Situated on the banks of the Arpa River and lush with fruit trees, Yeghegnadzor is famous for ruins of ancient settlements and historical monuments that date from the first millennium BC to the 17th century. While there, visit the Yeghegnadzor Art Gallery, the Yeghegnadzor Local Tradition Museum and the Historical Museum of Gladzor University, founded in 1984 on the occasion of the 700th anniversary of Gladzor University.
Just outside the town are three caves of varying sizes, which, combined, total a few miles/kilometers. Inside the caves are dramatic stalactite and stalagmite formations, but the passageways are very raw, dangerous and require specially-trained guides, even for experienced cavers. They are also environmentally sensitive.
Noravank, one of Armenia's must-see monasteries is close by, on a good road. The hard-to-get-to monasteries of Tsakhats Kar and Spitakavor require a four-wheel-drive vehicle, but they're well worth the effort. Both Spitakavor and Tsakhats Kar monasteries have fortresses nearby.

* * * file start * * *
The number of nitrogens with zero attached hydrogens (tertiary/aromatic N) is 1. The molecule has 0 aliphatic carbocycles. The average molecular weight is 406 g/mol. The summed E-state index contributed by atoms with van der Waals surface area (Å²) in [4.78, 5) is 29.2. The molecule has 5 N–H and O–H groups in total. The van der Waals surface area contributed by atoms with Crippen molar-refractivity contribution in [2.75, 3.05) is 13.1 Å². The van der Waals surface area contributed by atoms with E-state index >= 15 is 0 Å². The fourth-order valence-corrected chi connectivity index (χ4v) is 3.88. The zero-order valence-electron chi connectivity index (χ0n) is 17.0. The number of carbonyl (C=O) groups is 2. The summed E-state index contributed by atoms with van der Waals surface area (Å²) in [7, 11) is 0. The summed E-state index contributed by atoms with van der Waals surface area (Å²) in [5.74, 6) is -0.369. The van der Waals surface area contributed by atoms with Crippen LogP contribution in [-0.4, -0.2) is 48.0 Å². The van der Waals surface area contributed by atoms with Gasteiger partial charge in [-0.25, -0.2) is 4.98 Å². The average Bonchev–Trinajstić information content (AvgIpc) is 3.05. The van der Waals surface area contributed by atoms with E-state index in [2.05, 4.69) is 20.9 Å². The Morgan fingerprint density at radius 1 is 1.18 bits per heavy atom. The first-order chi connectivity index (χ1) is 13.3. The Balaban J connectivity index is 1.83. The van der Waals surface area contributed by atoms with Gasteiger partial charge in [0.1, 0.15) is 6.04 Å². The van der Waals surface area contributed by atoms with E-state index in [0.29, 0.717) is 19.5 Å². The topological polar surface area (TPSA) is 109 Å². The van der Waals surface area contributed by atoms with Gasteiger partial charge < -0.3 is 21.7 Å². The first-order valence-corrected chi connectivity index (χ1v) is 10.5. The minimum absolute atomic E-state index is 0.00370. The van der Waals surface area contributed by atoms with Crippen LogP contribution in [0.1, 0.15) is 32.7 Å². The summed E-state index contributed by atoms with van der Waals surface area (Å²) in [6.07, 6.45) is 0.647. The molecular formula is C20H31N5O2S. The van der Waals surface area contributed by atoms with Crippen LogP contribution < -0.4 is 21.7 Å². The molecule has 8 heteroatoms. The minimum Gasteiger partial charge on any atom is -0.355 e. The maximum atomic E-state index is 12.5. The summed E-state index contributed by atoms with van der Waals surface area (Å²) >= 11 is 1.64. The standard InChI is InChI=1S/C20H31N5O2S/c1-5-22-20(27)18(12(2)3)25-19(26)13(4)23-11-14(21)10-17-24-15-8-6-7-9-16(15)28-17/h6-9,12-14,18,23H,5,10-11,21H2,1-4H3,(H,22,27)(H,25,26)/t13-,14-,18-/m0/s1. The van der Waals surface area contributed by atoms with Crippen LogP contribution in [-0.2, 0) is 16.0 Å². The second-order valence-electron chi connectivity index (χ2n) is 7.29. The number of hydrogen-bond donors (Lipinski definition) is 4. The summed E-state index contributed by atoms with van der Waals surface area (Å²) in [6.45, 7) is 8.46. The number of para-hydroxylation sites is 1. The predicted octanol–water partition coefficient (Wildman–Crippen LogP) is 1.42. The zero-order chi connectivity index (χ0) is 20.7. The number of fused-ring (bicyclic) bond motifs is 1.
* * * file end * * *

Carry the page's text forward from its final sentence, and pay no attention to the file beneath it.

The village of Yeghegis is also close, and it has a unique open-air altar, as well as Armenia's only ancient Jewish cemetery, attesting to a small but well-integrated Jewish community. The village of Areni is famous for its wine, made from the Areni variety of grape—very good for red table and semidry wines. Although few wineries are open to the public, those that are make Areni an interesting stop just before reaching Yeghegnadzor.
Yeghegnadzor has a few reputable bed-and-breakfasts. To get there, take a bus from the Yerevan bus station. 74 mi/119 km southeast of Yerevan.
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